It was difficult to imagine the prosperity that was coming. Nobody realized the purchasing power that veterans and veterans’ families had, and the GI Bill of Rights provided means to go to college and easy terms for purchasing homes."
Hanukkah had changed, too. "It’s a post-Biblical holiday, and more of a family holiday," Meistrich says. "It was mostly for the children, because you gave out gifts, like Christmas. We used to taunt the Catholic kids by telling them that we got presents for eight days, not just one. Hanukkah is mostly social, unless you’re very committed."
Besides changing the materialistic element of the winter holidays, the war also gave those holidays a new depth of meaning. America had wanted no part in the war that had been spreading across the globe for years. Polls taken in 1940 suggested that 85 percent of Americans wanted to stay out the fighting. The attack on Pearl Harbor changed that.
By the end of the war, more than 400,000 American military men and women were dead, and nearly twice that many had been wounded. Almost every American knew someone who had been killed or wounded. The hardest time was in the early months of the war, before American forces got traction, and when advances were few and losses heavy.
Even so, World War II was a so-called good war, if there is such a thing—a war where the distinction between good and evil was clear. The United States, perhaps for the last time, was acting united. It was an era of sacrifice—for those in the military, certainly, but also for the civilians. America’s dawning post-Depression consumerism, just beginning to flower when the war erupted, had to be put on hold. Rubber was in short supply because of the war effort and because Japan cut off sources of raw rubber from Southeast Asia. The average American could get only enough gas to drive 60 miles a week, and a Victory Speed Limit of 35 mph was introduced to save gas. People were urged to stay home. Autos became scarce, because none were built after early 1942. Everything that could be used to make materiel for the war effort was used, and at a feverish pitch. Even shoes and food and nylon stockings were rationed.
Despite the hardships, or perhaps because of them, Christmas and the Festival of Lights became stronger. John Otto, 84, of Carlisle, Pennsylvania, was serving the 82nd Airborne in December 1944, when the Germans launched their last big offensive, later known as the Battle of the Bulge. "We were supposed to be getting ready to jump into Berlin," Otto remembers. "That was the big plan. We weren’t ready for the Battle of the Bulge. I was just out of the hospital, after getting shot up in Holland."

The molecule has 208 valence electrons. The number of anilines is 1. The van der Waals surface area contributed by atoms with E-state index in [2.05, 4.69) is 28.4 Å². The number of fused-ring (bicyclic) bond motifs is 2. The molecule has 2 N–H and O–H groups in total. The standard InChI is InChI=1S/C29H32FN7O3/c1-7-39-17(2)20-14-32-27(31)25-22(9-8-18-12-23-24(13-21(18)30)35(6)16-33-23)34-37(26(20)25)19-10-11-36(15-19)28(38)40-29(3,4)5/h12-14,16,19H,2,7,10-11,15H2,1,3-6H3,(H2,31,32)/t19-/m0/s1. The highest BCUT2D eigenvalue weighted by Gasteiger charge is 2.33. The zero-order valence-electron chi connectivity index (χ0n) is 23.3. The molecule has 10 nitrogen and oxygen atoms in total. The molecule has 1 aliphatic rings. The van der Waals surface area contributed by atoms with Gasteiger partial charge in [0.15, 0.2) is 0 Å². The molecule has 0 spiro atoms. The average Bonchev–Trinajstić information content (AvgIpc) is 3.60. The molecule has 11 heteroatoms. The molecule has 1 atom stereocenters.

As Christmas loomed, Otto, a company executive officer, says he wanted to get something special together for the guys under his command. "My guys didn’t have enough of anything, shoes, clothes, etc.," he says.
"We had a medical guy," he continues. "Every morning he would run from a house we were in to a small barn, where there was a goat. "He would milk the goat into his helmet and then run back to the house. The Germans would shoot at him, but they never hit him. Our radio man was a baker and knew where to find some flour. Another fellow found some apples. I said I’d get the sugar. At the time, we were getting C rations. So, when the rations were being broken down at company headquarters, I took all the sugar from the rations. The guys squawked, but I blamed it all on battalion headquarters.
"The baker got everything together and made apple pies. When they were ready, we took them out to all the strong points, to the machine gun crews, that sort of thing. It was their Christmas present. It worked real nice. I told them, ‘Here’s the damned sugar you were bitching about!’"
John Fague of Shippensburg, Pennsylvania, has his own recollection of Christmas during the Battle of the Bulge. Now 80, Fague served as a staff sergeant in the 11th Armored Division, 21st Armored Infantry Battalion. "My division hadn’t been committed yet," he recalls. "We came up from southern France, and spent the night, Christmas Eve, in some French barracks. We had Christmas services and the next day headed for the front. We had a nice Christmas dinner in the field, though not exactly in combat."
After the war, Glatfelter says, Christmas remained an important time for families to gather together. All those Christmases apart during the war can only have made the holiday more important upon the GIs’ return. "My family had a store," Glatfelter says. "We were open 364 days a year. The only day we were closed was Christmas Day. We always had a meal for all of the family who were available. As far as the significance of Christmas was concerned, it was one of the key days in the year."
In the rural hills of south-central Pennsylvania where he grew up, in fact, Christmas as a season of religious significance—if not as a reason to shop—had been woven fast into the culture since at least a century before World War II. "I grew up in Glen Rock, a town which since 1848, without a break, has had a band of singers go through the streets singing Christmas carols, some of which were brought over from England," says Glatfelter. "The story is that the caroling was started by two men recently moved there from England. I believe the motive behind the creation of the caroling group was homesickness. The practice continued through the war.
"The singers during the war were very much aware that some of their number was in service. I remember…the case of one soldier still in the country [who] called by telephone Christmas Eve and heard some of the carols from wherever he was. It was obviously important to him. Everyone was aware that there was a war going on, but they [the carolers] didn’t stop. They thought they should carry on."
Perhaps the real legacy of the Christmases and Hanukkahs of the World War II years could be the hopeful lesson of those persistent carolers: whatever your worries and plights and heartaches, carry on.
Middle pair of photos: Sergeant William Rush of Washington, Pennsylvania, receives a belated Christmas package on his return from the Belgium front in January 1945, and Sergeants Harold Silver and Isadore Dennerstein donate their candy rations for European children who had little other hope of receiving Christmas gifts.
Bottom photo: Marines Arthur Felber and Jack Miller trim a tropical Christmas tree in New Guinea in 1943.